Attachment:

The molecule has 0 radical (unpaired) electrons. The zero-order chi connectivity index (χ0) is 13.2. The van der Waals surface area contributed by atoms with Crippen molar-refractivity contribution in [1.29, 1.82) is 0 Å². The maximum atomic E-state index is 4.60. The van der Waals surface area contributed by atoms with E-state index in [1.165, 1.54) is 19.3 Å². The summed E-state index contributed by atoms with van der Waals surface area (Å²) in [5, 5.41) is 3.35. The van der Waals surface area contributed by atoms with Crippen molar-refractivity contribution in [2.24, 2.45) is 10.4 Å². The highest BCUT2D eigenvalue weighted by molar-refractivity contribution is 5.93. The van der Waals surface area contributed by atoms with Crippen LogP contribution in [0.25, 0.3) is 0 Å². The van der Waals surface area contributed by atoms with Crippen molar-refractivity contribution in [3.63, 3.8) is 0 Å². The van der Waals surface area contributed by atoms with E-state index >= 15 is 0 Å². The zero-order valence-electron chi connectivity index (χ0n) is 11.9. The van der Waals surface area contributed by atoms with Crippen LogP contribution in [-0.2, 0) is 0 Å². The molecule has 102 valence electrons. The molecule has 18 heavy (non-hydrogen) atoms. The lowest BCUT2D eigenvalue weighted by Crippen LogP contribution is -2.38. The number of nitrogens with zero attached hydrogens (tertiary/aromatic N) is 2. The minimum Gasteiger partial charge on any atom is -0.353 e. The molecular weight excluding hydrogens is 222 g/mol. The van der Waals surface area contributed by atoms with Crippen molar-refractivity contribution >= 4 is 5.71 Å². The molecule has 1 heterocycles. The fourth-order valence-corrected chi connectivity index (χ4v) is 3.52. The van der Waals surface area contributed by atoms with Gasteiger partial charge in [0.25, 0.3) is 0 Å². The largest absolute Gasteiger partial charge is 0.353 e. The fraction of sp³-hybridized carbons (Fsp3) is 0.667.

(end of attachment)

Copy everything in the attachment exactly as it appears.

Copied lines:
The molecule has 0 radical (unpaired) electrons. The zero-order chi connectivity index (χ0) is 13.2. The van der Waals surface area contributed by atoms with Crippen molar-refractivity contribution in [1.29, 1.82) is 0 Å². The maximum atomic E-state index is 4.60. The van der Waals surface area contributed by atoms with E-state index in [1.165, 1.54) is 19.3 Å². The summed E-state index contributed by atoms with van der Waals surface area (Å²) in [5, 5.41) is 3.35. The van der Waals surface area contributed by atoms with Crippen molar-refractivity contribution in [2.24, 2.45) is 10.4 Å². The highest BCUT2D eigenvalue weighted by molar-refractivity contribution is 5.93. The van der Waals surface area contributed by atoms with Crippen LogP contribution in [0.25, 0.3) is 0 Å². The van der Waals surface area contributed by atoms with Crippen molar-refractivity contribution in [3.63, 3.8) is 0 Å². The van der Waals surface area contributed by atoms with E-state index >= 15 is 0 Å². The zero-order valence-electron chi connectivity index (χ0n) is 11.9. The van der Waals surface area contributed by atoms with Crippen LogP contribution in [-0.2, 0) is 0 Å². The molecule has 102 valence electrons. The molecule has 18 heavy (non-hydrogen) atoms. The lowest BCUT2D eigenvalue weighted by Crippen LogP contribution is -2.38. The number of nitrogens with zero attached hydrogens (tertiary/aromatic N) is 2. The minimum Gasteiger partial charge on any atom is -0.353 e. The molecular weight excluding hydrogens is 222 g/mol. The van der Waals surface area contributed by atoms with Crippen molar-refractivity contribution >= 4 is 5.71 Å². The molecule has 1 heterocycles. The fourth-order valence-corrected chi connectivity index (χ4v) is 3.52. The van der Waals surface area contributed by atoms with Gasteiger partial charge in [0.25, 0.3) is 0 Å². The largest absolute Gasteiger partial charge is 0.353 e. The fraction of sp³-hybridized carbons (Fsp3) is 0.667.